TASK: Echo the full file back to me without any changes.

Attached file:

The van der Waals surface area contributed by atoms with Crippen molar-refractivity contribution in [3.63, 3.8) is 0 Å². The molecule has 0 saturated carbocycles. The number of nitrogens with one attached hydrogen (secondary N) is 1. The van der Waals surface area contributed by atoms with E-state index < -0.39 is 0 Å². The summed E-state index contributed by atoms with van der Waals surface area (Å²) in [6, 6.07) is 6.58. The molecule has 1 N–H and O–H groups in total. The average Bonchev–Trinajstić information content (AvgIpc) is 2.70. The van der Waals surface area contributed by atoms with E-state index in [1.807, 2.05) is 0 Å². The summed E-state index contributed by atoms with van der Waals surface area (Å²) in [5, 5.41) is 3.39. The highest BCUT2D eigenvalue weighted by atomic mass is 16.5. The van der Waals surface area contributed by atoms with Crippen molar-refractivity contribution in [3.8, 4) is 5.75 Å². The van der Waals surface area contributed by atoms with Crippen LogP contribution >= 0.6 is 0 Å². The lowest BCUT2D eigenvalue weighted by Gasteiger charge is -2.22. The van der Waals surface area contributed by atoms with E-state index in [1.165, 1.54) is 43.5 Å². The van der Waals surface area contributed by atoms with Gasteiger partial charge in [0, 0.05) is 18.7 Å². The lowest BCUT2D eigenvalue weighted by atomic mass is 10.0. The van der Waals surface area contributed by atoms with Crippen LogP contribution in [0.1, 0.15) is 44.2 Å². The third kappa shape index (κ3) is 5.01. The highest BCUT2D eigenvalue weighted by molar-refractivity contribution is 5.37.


The van der Waals surface area contributed by atoms with Crippen molar-refractivity contribution in [3.63, 3.8) is 0 Å². The molecule has 0 saturated carbocycles. The number of nitrogens with one attached hydrogen (secondary N) is 1. The van der Waals surface area contributed by atoms with E-state index < -0.39 is 0 Å². The summed E-state index contributed by atoms with van der Waals surface area (Å²) in [6, 6.07) is 6.58. The molecule has 1 N–H and O–H groups in total. The average Bonchev–Trinajstić information content (AvgIpc) is 2.70. The van der Waals surface area contributed by atoms with E-state index in [1.807, 2.05) is 0 Å². The summed E-state index contributed by atoms with van der Waals surface area (Å²) in [5, 5.41) is 3.39. The highest BCUT2D eigenvalue weighted by atomic mass is 16.5. The van der Waals surface area contributed by atoms with Crippen molar-refractivity contribution in [3.8, 4) is 5.75 Å². The van der Waals surface area contributed by atoms with Crippen LogP contribution >= 0.6 is 0 Å². The lowest BCUT2D eigenvalue weighted by Gasteiger charge is -2.22. The van der Waals surface area contributed by atoms with E-state index in [1.165, 1.54) is 43.5 Å². The van der Waals surface area contributed by atoms with Gasteiger partial charge in [0, 0.05) is 18.7 Å². The lowest BCUT2D eigenvalue weighted by atomic mass is 10.0. The van der Waals surface area contributed by atoms with Crippen LogP contribution in [0.1, 0.15) is 44.2 Å². The third kappa shape index (κ3) is 5.01. The highest BCUT2D eigenvalue weighted by molar-refractivity contribution is 5.37.